This blog has been created to share the College of Staten Island (CSI) students’ experiences around the world. Dolphins across the Seven Seas provides the opportunity for CSI students, staff, faculty and beyond to gain insight into the study abroad experience. Additionally, Study Abroad Peer Advisors provide reflections upon their experiences as well as advice to potential study abroad participants. CSI is the single senior college of the City University of New York (CUNY), located in the borough of Staten Island.

Monday, March 16, 2015

Summer Snowfall in Morocco ~Joseph Perillo, Ifrane, Morocco

Going to Morocco for the summer was definitely the most significant, life-changing thing to happen to me, and I truly mean that. I didn’t even think that I would like traveling, but once you get a taste for it, you get the travel bug and you want to explore the world. The program I ended up choosing wasn’t actually one that CSI ran specifically, it was part of the College Consortium of International Studies (CCIS). It sounds complicated but the process was really simple. There’s this book of countries all over the world, and study abroad programs in each of them that you can participate in for a multitude of projects. I opened up the book, came across Morocco, and I was settled. For a short time I thought that the Thessaloniki program that CSI offers was for me, but Morocco seemed so interesting and foreign, and the thought of learning Arabic and having that under my belt was just too tempting to pass up.

Morocco itself was an amazing country. Al-Akhawayn, the university I studied and lived at for two months, was a fantastic place. Everyone in program was bunked up with a Moroccan student taking summer classes, and I had the pleasure of having the son of the program director as my roommate. We were as thick as thieves and hung out a lot in the local city of Ifrane, which is actually in the hinterlands of the Atlas Mountains, and it actually snowed when I was there in the middle of the summer. The program scheduled us two field trips, one to Marrakech, the famous historical city in Morocco with winding alleyways in its Old Medina, and the other to Merzouga, which was an oasis in the middle of the Sahara desert. While those two trips were indeed fun, I had my more memorable experiences on the weekend trips I planned with the friends I made there. Chefchauen, the blue city, was by far my favorite place there. I enjoyed it so much that I went twice with two different groups of people just because it was such a fascinating place.

One of the most intimidating prospects of studying abroad is getting into a program and funding it, but there are plenty of opportunities for one to get grants or scholarships. The CSI Center for International Service has plenty of scholarships and grants available to students for the programs they host; however, there are plenty of other funding opportunities outside of the CUNY system that they can get information for you on and assist you in applying to. The Gilman International Scholarship is one in particular because it is the one that I was awarded and allowed me to participate in this adventure. The application process was very straightforward; if you're a Pell Grant recipient, fill out a few pieces of information about yourself and write relatively short essays about why you think you should be awarded the grant to study abroad and your proposed follow-on project.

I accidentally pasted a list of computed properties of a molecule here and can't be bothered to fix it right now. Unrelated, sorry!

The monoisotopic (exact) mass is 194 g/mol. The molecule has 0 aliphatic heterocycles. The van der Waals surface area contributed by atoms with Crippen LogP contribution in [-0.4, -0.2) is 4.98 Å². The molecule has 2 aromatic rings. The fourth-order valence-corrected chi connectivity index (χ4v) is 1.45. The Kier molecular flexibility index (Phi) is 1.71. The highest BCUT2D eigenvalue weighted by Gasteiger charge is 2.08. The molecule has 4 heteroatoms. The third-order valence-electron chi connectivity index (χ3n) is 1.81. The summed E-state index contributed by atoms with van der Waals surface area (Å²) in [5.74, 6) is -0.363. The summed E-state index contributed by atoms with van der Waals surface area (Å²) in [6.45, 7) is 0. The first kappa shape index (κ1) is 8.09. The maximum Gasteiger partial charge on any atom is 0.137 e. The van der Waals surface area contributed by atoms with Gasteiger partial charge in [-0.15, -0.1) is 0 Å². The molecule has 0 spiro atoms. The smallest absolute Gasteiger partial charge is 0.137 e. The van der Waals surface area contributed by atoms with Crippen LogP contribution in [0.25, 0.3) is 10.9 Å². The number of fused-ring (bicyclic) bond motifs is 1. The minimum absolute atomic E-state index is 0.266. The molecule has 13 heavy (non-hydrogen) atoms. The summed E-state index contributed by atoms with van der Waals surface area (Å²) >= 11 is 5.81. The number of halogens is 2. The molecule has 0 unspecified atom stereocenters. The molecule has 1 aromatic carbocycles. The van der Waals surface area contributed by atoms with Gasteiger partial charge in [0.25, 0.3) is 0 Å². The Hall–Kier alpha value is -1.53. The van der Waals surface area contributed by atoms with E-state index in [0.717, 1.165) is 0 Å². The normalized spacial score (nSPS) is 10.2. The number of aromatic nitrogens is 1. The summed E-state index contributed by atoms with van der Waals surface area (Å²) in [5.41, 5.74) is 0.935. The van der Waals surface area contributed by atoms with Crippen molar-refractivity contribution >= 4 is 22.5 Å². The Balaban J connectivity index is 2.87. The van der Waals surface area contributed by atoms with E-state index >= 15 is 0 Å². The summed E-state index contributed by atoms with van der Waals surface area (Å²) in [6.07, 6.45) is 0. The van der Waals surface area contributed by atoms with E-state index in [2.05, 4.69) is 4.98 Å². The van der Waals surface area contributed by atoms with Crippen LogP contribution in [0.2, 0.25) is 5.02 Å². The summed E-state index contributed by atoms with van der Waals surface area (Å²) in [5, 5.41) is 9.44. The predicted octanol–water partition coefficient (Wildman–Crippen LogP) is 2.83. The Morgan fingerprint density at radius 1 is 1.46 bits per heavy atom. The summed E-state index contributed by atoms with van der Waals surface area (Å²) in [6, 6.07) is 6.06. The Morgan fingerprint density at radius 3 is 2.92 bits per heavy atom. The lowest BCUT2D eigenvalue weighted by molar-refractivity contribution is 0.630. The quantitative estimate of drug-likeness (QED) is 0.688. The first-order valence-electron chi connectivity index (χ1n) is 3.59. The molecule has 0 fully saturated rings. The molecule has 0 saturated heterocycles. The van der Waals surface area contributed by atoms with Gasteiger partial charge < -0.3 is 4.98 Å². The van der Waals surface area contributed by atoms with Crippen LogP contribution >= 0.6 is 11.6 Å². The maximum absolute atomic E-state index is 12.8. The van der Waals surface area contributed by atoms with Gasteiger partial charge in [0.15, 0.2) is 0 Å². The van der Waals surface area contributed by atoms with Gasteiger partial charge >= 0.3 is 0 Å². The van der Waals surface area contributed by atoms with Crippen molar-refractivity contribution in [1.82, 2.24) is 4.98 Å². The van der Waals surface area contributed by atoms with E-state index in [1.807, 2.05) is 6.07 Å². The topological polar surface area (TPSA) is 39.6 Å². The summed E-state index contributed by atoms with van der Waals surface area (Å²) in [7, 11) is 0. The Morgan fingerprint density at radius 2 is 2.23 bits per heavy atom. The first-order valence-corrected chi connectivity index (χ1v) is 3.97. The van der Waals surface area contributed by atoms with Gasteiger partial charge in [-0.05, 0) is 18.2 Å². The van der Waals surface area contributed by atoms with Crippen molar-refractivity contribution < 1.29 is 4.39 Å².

Studying abroad changed my life, so much so that I have not stopped spreading the news about it since I came back. In fact, during the 2014 fall semester, I helped a classmate get information on studying abroad as well as do research for scholarships and grants, and she is currently studying abroad in Paris, France for the 2015 spring semester. Studying abroad is something every student should have the opportunity to do, and when in doubt on whether or not this is for you, remember that you only live once, so you might as well make it interesting.

Tuesday, February 3, 2015

Don’t Fret, You Haven’t Left Yet ~Study Abroad Peer Advisors, 2014-2015

Taking this trip you won’t regret, here are a few things you shouldn’t forget. Fear not, family and friends will be there for they love you most. Anticipate making new memories and friends along the coast! Whether it’s Italy, China or Ecuador, remember when packing – less is more! Be prepared before you go, you’ll never know if it’s rain or snow.

Soon enough you will leave, now we are en route overseas! It is time to go on a long flight, be comfy when you go, wear something light! Things will be different, from language to people – and keep in mind the currency will not be equal.  Learning from a different perspective is major; study, work hard & good grades you will savor.

Do your work & it will pay off, travel with friends on your day off.  From the Eiffel Tower to the Great Wall, to the Royal Guards that stand tall – the sky is the limit, you can see it all! Be aware of your surroundings and you’ll be fine, don’t put yourself in danger because you’ve drank too much wine. Moderation is key to having a good time, stay with your friends, don’t get lost in sublime. Taking this trip will change your life, take the leap, don’t think twice. If you’ve read this far, you’re certainly wiser - Bon Voyage from the peer advisors!

Steven Arriaga, Paris, France (summer 2014)
Thomas Giordano, Thessaloniki, Greece (spring 2014)
Amanda Ramos, Florence, Italy (winter 2014)
Alexis Rizzica, Florence, Italy (fall 2013)
Jessica Schoberl, Florence, Italy (winter 2014)

Tuesday, March 25, 2014

The Teeming Streets of Rome ~Katherine McSherry, Study Abroad Peer Advisor, London, England and Rome, Italy

Since my first study abroad program to London, England I have been unable to stop the constant desire to travel.  I set my sights on my next trip only three days after returning to the United States.  I decide to visit the birthplace of most European cities, Rome, Italy.  Rome has become a city that I will never truly leave.  I went to Rome during the summer of 2013 and studied for four weeks at the American University of Rome.  I took an anthropology class - what better way to see the historic city of Rome than with a professor who knows about every piece of history?  Through my class I was able to tour the city and explore ruins and sights that I would have never seen on my own, and I would have never discovered so much about Rome and its past without this class.  I was able to become immersed in two time periods, the Roman Empire and the Renaissance.  There was a stark contrast between the city’s ancient rulers, the roman emperor, and the early modern rulers, the popes.  These contrasts between the time periods became blurred when it came to art and architecture the city, which mixed old gods with the new and reformed the great buildings of the past into structures of the present. Rome became an ever evolving city of beauty and grandeur, behind each ruin was a story and behind each masterpiece was a ruin.